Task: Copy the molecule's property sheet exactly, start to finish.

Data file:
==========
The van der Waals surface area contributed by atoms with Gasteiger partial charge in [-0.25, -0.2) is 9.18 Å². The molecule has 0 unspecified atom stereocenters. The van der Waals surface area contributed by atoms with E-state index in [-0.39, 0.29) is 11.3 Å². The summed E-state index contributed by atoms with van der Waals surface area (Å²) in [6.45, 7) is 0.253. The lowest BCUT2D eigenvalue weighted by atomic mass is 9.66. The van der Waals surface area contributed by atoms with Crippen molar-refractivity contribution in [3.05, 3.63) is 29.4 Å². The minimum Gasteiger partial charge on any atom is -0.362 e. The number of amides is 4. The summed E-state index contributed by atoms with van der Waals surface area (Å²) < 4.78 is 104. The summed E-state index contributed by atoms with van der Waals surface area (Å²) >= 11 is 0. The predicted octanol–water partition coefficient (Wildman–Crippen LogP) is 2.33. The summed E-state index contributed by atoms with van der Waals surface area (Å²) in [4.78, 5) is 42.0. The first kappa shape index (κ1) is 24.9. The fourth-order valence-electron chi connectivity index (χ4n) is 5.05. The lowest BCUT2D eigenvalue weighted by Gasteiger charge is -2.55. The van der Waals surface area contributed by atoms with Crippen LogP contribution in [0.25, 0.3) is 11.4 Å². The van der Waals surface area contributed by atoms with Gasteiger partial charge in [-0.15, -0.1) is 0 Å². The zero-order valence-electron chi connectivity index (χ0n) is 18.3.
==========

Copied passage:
The van der Waals surface area contributed by atoms with Gasteiger partial charge in [-0.25, -0.2) is 9.18 Å². The molecule has 0 unspecified atom stereocenters. The van der Waals surface area contributed by atoms with E-state index in [-0.39, 0.29) is 11.3 Å². The summed E-state index contributed by atoms with van der Waals surface area (Å²) in [6.45, 7) is 0.253. The lowest BCUT2D eigenvalue weighted by atomic mass is 9.66. The van der Waals surface area contributed by atoms with Crippen molar-refractivity contribution in [3.05, 3.63) is 29.4 Å². The minimum Gasteiger partial charge on any atom is -0.362 e. The number of amides is 4. The summed E-state index contributed by atoms with van der Waals surface area (Å²) < 4.78 is 104. The summed E-state index contributed by atoms with van der Waals surface area (Å²) >= 11 is 0. The predicted octanol–water partition coefficient (Wildman–Crippen LogP) is 2.33. The summed E-state index contributed by atoms with van der Waals surface area (Å²) in [4.78, 5) is 42.0. The first kappa shape index (κ1) is 24.9. The fourth-order valence-electron chi connectivity index (χ4n) is 5.05. The lowest BCUT2D eigenvalue weighted by Gasteiger charge is -2.55. The van der Waals surface area contributed by atoms with Crippen LogP contribution in [0.25, 0.3) is 11.4 Å². The van der Waals surface area contributed by atoms with Gasteiger partial charge in [-0.15, -0.1) is 0 Å². The zero-order valence-electron chi connectivity index (χ0n) is 18.3.